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Apple Cutting Off Mac App Store Hotkey Apps as Sandboxing Requirement Goes Live on June 1? [Updated]

TUAW reports that Apple will be scaling back on systemwide "hotkey" apps, which allow users to call up other apps and functions, in the Mac App Store as of June 1, the same date the company's sandboxing requirements are scheduled to go into effect.
Apparently, Apple will allow hotkey apps that are already in the Mac App Store before June to offer only bug fixes after that. New sandboxed apps and any apps that add features (i.e. non-bugfix releases) will not be allowed to support hotkeys.

TUAW has been told that Apple will be rejecting all MAS apps with hotkey functionality starting June 1, regardless of whether the new features are hotkey related or not. Basically, if you're developing one of those apps, an app that assumes you can still add hotkeys, don't bother submitting it to the Mac App Store.
Various cross-scripting and macro apps will be affected by the change, which appears to be related to the sandboxing requirement that limits what applications can do on other parts of users' systems.

With the sandboxing requirement set to go into effect two weeks from now after several delays, a number of developers are undoubtedly working to make sure their apps are in compliance with the new rules. Just today, Pixelmator announced that it has updated its image-editing app to meet sandboxing requirements, making it one of the first high-profile apps to make the move.

Update: Macworld refutes the claim regarding hotkey apps, citing its own sources saying "such apps remain welcome in the cozy confines of Apple's software store."

Top Rated Comments

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65 months ago

Great news! I'm so happy Apple continues to lead the way in promoting world class security features across its technology platforms.

This isn't a world-class security feature. I would prefer for Apple to fix the security holes in the operating system, than doing this.
Rating: 17 Votes
65 months ago
Rating: 17 Votes
65 months ago

If they ever force third-party programs to be App Store only, I'm going back to Linux
Rating: 13 Votes
65 months ago

How DARE they make the OS more secure!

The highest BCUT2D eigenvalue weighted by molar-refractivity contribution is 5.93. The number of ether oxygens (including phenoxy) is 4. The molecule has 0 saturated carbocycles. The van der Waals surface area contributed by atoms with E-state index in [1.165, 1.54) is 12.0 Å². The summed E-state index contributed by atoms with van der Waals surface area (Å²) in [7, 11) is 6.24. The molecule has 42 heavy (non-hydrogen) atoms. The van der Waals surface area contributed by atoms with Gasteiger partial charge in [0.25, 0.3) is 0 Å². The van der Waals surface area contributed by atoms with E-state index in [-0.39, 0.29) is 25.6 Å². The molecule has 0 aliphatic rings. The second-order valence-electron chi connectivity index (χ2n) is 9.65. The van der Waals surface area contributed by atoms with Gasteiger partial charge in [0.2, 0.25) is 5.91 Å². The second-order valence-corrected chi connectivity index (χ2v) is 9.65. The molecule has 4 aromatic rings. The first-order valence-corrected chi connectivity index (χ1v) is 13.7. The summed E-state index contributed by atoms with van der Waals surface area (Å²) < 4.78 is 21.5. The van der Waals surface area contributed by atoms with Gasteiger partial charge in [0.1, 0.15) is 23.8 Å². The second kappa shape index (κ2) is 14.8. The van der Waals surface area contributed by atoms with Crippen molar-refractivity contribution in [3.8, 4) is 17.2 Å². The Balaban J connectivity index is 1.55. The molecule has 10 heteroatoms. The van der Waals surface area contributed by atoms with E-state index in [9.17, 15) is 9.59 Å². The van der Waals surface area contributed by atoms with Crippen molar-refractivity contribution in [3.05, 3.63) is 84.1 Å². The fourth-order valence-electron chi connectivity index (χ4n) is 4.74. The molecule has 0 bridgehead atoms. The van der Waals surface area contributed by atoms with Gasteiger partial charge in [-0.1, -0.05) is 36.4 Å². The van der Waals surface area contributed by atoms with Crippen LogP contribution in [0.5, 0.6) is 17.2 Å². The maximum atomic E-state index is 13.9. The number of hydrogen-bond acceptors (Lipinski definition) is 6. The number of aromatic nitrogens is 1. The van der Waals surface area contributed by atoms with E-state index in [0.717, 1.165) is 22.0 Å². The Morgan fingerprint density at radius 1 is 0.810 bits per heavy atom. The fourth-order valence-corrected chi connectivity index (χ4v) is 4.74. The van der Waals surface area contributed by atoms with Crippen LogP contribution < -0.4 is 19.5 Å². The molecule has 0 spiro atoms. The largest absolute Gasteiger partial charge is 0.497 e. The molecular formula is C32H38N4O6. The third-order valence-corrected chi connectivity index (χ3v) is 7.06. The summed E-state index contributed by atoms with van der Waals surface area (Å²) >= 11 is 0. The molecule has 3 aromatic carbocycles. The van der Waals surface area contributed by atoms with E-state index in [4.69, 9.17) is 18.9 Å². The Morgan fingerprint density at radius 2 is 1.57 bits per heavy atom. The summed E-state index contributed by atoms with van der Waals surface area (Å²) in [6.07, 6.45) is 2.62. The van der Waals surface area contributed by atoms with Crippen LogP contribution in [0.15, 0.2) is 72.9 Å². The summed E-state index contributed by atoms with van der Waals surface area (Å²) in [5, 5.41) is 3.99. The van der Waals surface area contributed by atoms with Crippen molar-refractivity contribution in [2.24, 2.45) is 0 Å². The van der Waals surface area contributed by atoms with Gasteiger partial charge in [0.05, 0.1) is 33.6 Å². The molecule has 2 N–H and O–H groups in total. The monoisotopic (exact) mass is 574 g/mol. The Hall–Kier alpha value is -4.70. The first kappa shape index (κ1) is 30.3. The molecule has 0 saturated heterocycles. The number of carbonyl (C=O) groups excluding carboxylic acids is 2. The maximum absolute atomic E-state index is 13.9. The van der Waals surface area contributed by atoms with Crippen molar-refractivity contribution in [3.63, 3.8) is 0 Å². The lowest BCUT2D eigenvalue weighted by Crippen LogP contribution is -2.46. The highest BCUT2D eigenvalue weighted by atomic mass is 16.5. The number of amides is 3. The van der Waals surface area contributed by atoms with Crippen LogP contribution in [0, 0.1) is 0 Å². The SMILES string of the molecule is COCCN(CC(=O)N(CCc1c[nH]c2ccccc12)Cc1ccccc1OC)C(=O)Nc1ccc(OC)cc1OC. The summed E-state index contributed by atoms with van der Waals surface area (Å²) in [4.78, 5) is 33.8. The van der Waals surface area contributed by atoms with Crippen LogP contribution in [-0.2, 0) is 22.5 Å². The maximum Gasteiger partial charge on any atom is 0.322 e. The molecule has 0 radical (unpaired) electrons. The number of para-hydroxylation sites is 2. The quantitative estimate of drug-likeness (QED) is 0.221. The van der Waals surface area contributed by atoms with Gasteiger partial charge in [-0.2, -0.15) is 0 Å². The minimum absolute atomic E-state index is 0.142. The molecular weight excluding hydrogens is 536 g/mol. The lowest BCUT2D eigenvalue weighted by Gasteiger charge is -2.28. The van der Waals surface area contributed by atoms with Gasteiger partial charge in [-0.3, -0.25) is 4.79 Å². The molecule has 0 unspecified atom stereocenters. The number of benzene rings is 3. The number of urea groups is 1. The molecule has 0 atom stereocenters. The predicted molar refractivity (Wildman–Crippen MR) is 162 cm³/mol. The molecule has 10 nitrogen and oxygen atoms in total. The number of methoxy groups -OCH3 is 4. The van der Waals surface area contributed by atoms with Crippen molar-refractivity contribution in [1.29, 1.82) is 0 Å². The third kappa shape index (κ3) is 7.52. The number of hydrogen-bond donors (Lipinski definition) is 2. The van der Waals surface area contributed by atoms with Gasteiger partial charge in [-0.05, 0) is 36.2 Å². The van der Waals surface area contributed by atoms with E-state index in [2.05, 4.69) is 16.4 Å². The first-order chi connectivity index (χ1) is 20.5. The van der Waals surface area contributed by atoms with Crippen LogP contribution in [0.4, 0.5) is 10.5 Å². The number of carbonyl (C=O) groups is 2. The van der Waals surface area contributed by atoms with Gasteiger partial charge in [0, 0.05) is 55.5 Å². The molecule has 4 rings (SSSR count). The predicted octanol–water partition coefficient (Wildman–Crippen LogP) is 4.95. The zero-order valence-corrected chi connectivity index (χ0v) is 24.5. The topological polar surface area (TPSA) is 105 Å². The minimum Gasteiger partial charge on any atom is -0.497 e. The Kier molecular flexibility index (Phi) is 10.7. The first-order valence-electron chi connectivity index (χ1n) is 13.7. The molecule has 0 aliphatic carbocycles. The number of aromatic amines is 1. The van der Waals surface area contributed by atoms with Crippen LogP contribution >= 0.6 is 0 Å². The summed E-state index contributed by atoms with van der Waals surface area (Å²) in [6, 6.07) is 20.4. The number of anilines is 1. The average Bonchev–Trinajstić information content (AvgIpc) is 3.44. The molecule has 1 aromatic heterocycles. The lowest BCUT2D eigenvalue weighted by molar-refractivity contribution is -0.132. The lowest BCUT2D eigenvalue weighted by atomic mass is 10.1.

Or do you think that they should simply carve out great big holes in the only security measure (Sandboxing) that is proven effective in fighting malware?

The 99% of us who want a secure system frankly don't give a rat's ass about mildly inconveniencing a few lazy users. Sorry for the devs, but times move on.

So you'd be happy if Apple removed the TCP/IP stack to make the system more secure ? After all, without all those nasty TCP ports being open and those IP addresses and other transport protocols, no malware or exploit can talk to your machine!

Even better, how about Apple makes it so the Bootloader never actually loads the kernel. Without the kernel, userspace can't start, so all those nasty programs can't be loaded with their shoddy code to cause buffer overflows that may result in privilege escalations and denial of services!

But then again, the best would be a blank disk, so that the EFI can't even find a bootloader to begin with...


The problem with security and functionality is you can't have both. Sandboxing kills IPC. IPC is useful. Which would you rather have, a useless system with tons of security or a useful system where you have to be more careful ?

I'd rather be educated and careful and have an actual system I can use for something. Otherwise, I'd own an iPad.
Rating: 12 Votes
65 months ago

Can someone explains what hotkeys are?

Hotkeys are where apps "listen" for a certain key or combination of keys to be pressed. When they are pressed, the app does a certain action. It doesn't matter what app you pressed the keys from, the app listening will take action.